Friday, May 19, 2006

An ungentle reminder

I got an ungentle reminder today of the frustrations of being deaf in a world designed for the hearing - and not designed very well for them, either.

I am about to purchase a replacement for my outdated Palm m130. The logical choice seems to be the Palm Z22, but I was a bit taken aback to see that while it's listed on the US website for $99USD, attempting to order it redirects Canadian customers to a Canadian "PalmStore" where it's listed for $149CAD. At the current exchange rate, $99USD is only $111CAD. I understand things can be more expensive in Canada than the US, but the fact that the US and Canadian prices hadn't budged since I priced the Z22 at Christmas, while the Canadian dollar has gone up dramatically since then, was kind of disturbing, so I emailed to inquire about getting a better price.

I searched around the website until I found a link to contact customer support with a question. I was forced to choose a topic - even though none of the listed topics addressed my issue - in order to send the email to Palm. I chose "Product availability" since it was, vaguely, the closest to my issue.

In response I got an automatically-generated generic email that gave a mealy-mouth, vague explanation as to why some product or other might not be available at any given time, said I wouldn't be getting any other response to my query, said I could not respond to the email, and that if I had further concerns I should call a toll-free phone number.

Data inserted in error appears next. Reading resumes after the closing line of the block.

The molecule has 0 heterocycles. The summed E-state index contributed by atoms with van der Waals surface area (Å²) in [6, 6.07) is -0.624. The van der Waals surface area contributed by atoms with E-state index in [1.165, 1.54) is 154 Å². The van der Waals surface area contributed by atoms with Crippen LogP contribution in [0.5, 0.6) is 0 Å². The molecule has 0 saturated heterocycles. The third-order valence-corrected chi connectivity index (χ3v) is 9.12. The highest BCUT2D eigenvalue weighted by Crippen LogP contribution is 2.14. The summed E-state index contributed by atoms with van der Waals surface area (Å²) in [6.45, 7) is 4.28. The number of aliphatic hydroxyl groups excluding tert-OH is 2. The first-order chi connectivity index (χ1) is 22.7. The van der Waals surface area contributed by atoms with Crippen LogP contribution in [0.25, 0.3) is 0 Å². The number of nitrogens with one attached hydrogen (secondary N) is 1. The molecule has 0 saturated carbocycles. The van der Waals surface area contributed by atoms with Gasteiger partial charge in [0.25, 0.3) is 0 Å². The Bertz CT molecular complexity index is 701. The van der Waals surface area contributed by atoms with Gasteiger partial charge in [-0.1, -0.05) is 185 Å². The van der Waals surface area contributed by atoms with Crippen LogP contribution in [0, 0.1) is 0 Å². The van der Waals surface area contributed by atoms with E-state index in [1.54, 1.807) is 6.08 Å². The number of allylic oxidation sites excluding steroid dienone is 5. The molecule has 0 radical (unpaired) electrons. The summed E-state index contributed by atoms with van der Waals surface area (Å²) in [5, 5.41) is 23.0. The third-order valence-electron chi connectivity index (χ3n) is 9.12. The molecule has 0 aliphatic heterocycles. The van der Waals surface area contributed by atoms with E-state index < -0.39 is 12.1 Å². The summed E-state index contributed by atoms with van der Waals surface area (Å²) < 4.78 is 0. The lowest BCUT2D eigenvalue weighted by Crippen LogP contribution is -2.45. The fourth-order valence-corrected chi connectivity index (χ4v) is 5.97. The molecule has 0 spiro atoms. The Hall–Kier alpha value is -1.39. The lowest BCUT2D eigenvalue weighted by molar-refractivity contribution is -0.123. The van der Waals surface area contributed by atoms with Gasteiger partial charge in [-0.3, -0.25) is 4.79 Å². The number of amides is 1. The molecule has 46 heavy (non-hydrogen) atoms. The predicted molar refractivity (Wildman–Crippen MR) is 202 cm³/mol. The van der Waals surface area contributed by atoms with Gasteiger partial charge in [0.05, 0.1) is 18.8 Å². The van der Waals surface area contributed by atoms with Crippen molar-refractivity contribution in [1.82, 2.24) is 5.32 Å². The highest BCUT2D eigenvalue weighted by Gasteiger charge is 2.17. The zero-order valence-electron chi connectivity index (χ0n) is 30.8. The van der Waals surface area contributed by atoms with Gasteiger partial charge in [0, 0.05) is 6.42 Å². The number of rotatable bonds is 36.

Thanks a lot, Palm. Using the phone is still very difficult for me. Tallking to customer service reps with their glib, musical patter is the worst. They seem to think speaking swiftly is a sign of efficiency (and maybe hearing people think it is) but even on a good day, "HellothanksforholdingmynameiskimberlyhowcanIhelpyouuuuuuuu?" is really, really tough to follow - and that's just their opening line.

When I was completely deaf, it was impossibly clumsy with the use of a TTY operator, or impossible, period.

This is what Palm considers "customer service"? Even a deaf person can hear "#@$% off".



Blogger Rob Wynne said...

Consumer advocate and radio personality Clark Howard often refers to such organizations as Customer Noservice. Some of them are frieghteninly non-customer focused.

Of course, you have friends in the US who would be happy to agent such a purchase for you, if you cannot manage to get around it any other way.

8:14 a.m.  

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